Fort Worth's action plan

Fort Worth has several plans, processes and programs in place to reduce our customers' exposure to lead from drinking water.

Corrosion Control

Water that is corrosive can cause lead to dissolve from the plumbing materials that contain it. One way to provide protection for both lead service lines and private plumbing materials containing lead is by controlling the corrosivity of the water.

Fort Worth has a corrosion control plan, which is required under the federal Lead and Copper Rule. The purpose of corrosion control is to produce water that creates scale on the inside of pipes. This scale acts a barrier to reduce the dissolving of lead from pipes, solder and plumbing fixtures into the water.

Fort Worth’s corrosion control study was first done in 1994 and updated in 2009 at the request of the regulatory agency, the Texas Commission on Environmental Quality. Fort Worth’s corrosion control technique is to adjust pH so the finished water is non-corrosive to metal. The water utility is in the process of having the plan evaluated to see if any changes are required.

The treated water is monitored for temperature, pH, alkalinity, sulfides and calcium to ensure ongoing corrosion control is in place. The monitoring is weekly at the point the water leaves the treatment plant and enters the distribution system and monthly for 25 distribution locations throughout city. The information is reported to TCEQ. 

Finding lead service lines

As part of its asset management program, the utility started an in-house project in April 2016 to obtain GPS coordinates for every meter in the city. At the same time, staff are checking and recording the pipe material of the service line on both sides of the meter.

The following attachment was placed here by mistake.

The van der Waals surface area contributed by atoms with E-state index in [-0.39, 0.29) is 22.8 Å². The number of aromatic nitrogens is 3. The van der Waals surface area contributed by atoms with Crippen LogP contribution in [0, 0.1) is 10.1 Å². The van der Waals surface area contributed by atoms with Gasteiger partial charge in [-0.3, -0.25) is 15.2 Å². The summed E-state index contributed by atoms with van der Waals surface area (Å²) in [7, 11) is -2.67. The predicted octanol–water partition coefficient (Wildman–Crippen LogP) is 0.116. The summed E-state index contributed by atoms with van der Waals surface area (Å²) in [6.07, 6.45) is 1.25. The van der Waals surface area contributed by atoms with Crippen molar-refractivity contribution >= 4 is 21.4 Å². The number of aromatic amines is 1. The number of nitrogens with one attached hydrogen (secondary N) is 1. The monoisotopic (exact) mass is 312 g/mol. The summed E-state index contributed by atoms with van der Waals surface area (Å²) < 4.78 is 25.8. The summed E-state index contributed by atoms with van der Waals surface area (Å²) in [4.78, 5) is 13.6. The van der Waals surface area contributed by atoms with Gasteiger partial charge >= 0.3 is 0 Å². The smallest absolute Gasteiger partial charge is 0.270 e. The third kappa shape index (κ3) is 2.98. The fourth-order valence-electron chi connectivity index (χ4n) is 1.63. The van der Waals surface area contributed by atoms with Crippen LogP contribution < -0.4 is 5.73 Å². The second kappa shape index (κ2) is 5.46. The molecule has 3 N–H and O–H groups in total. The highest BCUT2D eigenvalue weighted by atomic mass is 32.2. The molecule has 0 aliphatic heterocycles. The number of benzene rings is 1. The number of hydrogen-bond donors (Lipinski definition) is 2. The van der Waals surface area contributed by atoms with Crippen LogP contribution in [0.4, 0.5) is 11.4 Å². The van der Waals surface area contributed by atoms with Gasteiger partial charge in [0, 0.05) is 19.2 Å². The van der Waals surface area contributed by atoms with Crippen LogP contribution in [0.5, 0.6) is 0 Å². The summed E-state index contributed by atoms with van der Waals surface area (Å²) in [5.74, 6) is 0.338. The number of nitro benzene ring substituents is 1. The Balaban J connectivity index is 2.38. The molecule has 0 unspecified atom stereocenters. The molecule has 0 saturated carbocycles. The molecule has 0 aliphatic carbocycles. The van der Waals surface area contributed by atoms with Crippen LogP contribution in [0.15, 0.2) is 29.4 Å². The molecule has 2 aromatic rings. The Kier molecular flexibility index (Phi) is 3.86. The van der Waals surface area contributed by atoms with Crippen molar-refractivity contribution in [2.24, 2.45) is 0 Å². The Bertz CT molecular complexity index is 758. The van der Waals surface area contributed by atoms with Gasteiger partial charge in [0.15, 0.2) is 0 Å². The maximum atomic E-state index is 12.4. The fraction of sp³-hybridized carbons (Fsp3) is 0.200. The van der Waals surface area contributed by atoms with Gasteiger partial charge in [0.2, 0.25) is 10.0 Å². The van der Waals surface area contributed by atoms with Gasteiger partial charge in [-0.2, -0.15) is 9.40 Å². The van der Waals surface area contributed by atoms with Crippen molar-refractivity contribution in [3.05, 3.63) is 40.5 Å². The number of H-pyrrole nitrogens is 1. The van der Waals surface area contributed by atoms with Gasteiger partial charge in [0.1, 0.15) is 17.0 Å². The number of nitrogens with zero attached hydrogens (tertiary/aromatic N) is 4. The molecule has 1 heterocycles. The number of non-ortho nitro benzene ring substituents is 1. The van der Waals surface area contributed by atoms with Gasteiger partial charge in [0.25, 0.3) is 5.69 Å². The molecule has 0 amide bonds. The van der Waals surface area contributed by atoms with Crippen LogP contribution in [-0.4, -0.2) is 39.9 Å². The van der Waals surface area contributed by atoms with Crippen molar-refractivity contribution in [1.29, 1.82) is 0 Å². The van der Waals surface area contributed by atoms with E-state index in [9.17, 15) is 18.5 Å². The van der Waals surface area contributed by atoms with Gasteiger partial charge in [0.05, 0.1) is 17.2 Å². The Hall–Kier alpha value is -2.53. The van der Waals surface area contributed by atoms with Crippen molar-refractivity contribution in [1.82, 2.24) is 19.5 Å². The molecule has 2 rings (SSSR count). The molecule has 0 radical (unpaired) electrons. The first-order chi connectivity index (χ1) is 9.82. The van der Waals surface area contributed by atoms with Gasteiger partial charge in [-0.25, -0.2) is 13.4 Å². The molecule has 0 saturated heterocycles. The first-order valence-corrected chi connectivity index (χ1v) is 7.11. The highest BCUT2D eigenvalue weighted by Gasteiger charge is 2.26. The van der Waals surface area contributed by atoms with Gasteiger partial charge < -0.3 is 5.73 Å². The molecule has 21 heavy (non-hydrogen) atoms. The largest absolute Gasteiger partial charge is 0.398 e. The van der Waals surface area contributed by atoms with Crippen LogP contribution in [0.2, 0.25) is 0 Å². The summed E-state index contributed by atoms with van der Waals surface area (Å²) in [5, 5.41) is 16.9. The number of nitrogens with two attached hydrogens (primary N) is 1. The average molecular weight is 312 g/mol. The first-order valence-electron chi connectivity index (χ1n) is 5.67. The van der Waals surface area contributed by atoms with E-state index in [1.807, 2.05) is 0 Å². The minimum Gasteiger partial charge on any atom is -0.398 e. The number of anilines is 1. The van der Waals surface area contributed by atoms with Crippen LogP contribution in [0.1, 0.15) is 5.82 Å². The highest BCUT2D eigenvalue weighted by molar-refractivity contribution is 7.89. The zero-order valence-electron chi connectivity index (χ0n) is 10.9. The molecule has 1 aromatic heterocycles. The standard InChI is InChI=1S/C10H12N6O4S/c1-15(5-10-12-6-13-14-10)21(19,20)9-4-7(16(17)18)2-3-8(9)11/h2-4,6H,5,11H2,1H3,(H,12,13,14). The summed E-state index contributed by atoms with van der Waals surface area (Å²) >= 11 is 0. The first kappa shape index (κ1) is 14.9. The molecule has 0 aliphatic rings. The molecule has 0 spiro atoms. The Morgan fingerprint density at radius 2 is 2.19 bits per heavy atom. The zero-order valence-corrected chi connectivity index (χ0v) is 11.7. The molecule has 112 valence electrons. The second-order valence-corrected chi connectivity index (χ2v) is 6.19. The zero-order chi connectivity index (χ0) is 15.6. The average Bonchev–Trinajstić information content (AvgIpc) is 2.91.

The service line is the pipe that runs from the water main to the point the line enters the building. Ownership is shared by the city and the property owner. The city owns the portion from the water main to the water meter, including the water meter. The property owner owns the portion from the meter to the point it enters the building. 

The project is about 83 percent complete on the almost 275,000 water meter locations. The work is done by billing cycles. The initial priority was to assess the areas most likely to have lead service lines because of when they developed. This is the area within Loop 820, to the east of Loop 820 and immediately south of Loop 820. 

Developments built in the past 30 years would have neither lead service lines nor private plumbing lines that are lead, but plumbing fixtures in the home or business could contain lead. The current lead-free standard did not take effect until Jan. 1, 2014. The locations could still have brass or chrome-plated brass faucets, galvanized pipes or other plumbing soldered with lead. 

Fort Worth has no information on the type of material used in private plumbing lines inside homes and business. Customers who think their home or business could be at risk, can hire a can hire a licensed plumber to perform an inspection.

Image showing the water utility owns the service line from the main to the meter and the meter while the property owner owns the portion from the meter to the home or building.

Image above: The image shows that the water utility owns the portion of the service line from the water main to the meter and the meter. The property owners owns the service line portion from the meter to the home or building.